The NSW Telestroke Service is now live at all 23 sites across NSW, providing life-saving stroke treatment to people across the state. We celebrate this milestone and highlight why the service is so valuable for clinicians and patients.
Since launching in March 2020, the NSW Telestroke Service has helped more than 2,300 patients across NSW. The service provides 24/7 access to stroke diagnosis and treatment, connecting local doctors to specialist stroke physicians using video consultation.
Telestroke’s success is thanks to clinicians and teams across local health districts collaborating with the Agency for Clinical Innovation (ACI), Prince of Wales Hospital, eHealth NSW and the Ministry of Health to implement the service and deliver improved health outcomes and experiences for patients.
The experience for local doctors
For doctors Rachel and Ben James, husband-and-wife rural generalists at Deniliquin Hospital, Telestroke’s virtual model of care harnesses and increases specialist skills.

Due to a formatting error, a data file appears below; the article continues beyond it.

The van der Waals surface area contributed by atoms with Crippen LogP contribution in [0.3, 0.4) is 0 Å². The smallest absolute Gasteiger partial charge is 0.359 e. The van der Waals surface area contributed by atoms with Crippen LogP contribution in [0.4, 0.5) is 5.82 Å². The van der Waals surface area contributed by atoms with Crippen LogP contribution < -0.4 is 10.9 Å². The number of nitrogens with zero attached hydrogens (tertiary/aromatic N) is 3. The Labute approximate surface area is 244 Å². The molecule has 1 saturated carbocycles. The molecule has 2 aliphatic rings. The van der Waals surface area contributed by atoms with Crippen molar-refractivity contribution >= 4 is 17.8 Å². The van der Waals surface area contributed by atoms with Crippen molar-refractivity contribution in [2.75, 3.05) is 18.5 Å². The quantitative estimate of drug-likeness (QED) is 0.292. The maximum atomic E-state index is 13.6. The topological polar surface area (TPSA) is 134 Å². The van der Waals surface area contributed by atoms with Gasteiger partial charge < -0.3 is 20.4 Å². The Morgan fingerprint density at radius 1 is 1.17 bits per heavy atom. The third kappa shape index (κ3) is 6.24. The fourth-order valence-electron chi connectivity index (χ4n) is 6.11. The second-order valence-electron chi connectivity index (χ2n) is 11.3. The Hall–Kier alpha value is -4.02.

“From a clinical perspective, we are able to dissolve the barriers that have been placed by traditional care... and get definitive management guided by a specialist,” explains Dr Ben James.
“We are able to make an assessment in a very quick timeframe.”
You're not alone - it's just that your team is virtual.
Dr Rachel and Dr Ben James: Deniliquin
Pam was treated for stroke close to home
Pam was feeling well when she turned up for her usual volunteer shift one morning in Deniliquin. “I was a normal active person, and within five minutes I was not,” recalls Pam, after experiencing a sudden stroke.
Pam and Terry’s story: Deniliquin
Pam went by ambulance to Deniliquin Hospital where the emergency department suspected a stroke. Using the NSW Telestroke Service they connected with Professor Ken Butcher, a stroke specialist located in Sydney, via video consultation.
“Pam is the reason we do this,” says Professor Ken Butcher, Medical Director of the NSW Telestroke Service.
The service brings state-of-the-art assessment and treatment tools to patients in their home communities.